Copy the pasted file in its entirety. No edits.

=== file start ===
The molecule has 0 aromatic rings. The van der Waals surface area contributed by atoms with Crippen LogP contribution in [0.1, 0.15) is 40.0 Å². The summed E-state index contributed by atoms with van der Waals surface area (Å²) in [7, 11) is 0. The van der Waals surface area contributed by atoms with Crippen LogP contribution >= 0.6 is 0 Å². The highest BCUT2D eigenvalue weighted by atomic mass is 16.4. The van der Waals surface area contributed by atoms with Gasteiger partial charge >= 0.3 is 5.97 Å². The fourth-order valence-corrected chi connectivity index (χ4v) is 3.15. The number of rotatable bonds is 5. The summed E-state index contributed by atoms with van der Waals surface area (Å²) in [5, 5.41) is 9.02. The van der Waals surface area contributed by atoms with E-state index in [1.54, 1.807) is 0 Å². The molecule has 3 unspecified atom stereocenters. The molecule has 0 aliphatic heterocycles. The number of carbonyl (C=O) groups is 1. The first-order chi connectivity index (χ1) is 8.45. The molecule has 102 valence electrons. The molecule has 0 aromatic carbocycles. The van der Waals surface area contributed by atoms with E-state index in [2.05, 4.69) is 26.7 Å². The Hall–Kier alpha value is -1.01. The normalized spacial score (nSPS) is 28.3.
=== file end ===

The molecule has 0 aromatic rings. The van der Waals surface area contributed by atoms with Crippen LogP contribution in [0.1, 0.15) is 40.0 Å². The summed E-state index contributed by atoms with van der Waals surface area (Å²) in [7, 11) is 0. The van der Waals surface area contributed by atoms with Crippen LogP contribution >= 0.6 is 0 Å². The highest BCUT2D eigenvalue weighted by atomic mass is 16.4. The van der Waals surface area contributed by atoms with Gasteiger partial charge >= 0.3 is 5.97 Å². The fourth-order valence-corrected chi connectivity index (χ4v) is 3.15. The number of rotatable bonds is 5. The summed E-state index contributed by atoms with van der Waals surface area (Å²) in [5, 5.41) is 9.02. The van der Waals surface area contributed by atoms with E-state index in [1.54, 1.807) is 0 Å². The molecule has 3 unspecified atom stereocenters. The molecule has 0 aliphatic heterocycles. The number of carbonyl (C=O) groups is 1. The first-order chi connectivity index (χ1) is 8.45. The molecule has 102 valence electrons. The molecule has 0 aromatic carbocycles. The van der Waals surface area contributed by atoms with E-state index in [2.05, 4.69) is 26.7 Å². The Hall–Kier alpha value is -1.01. The normalized spacial score (nSPS) is 28.3.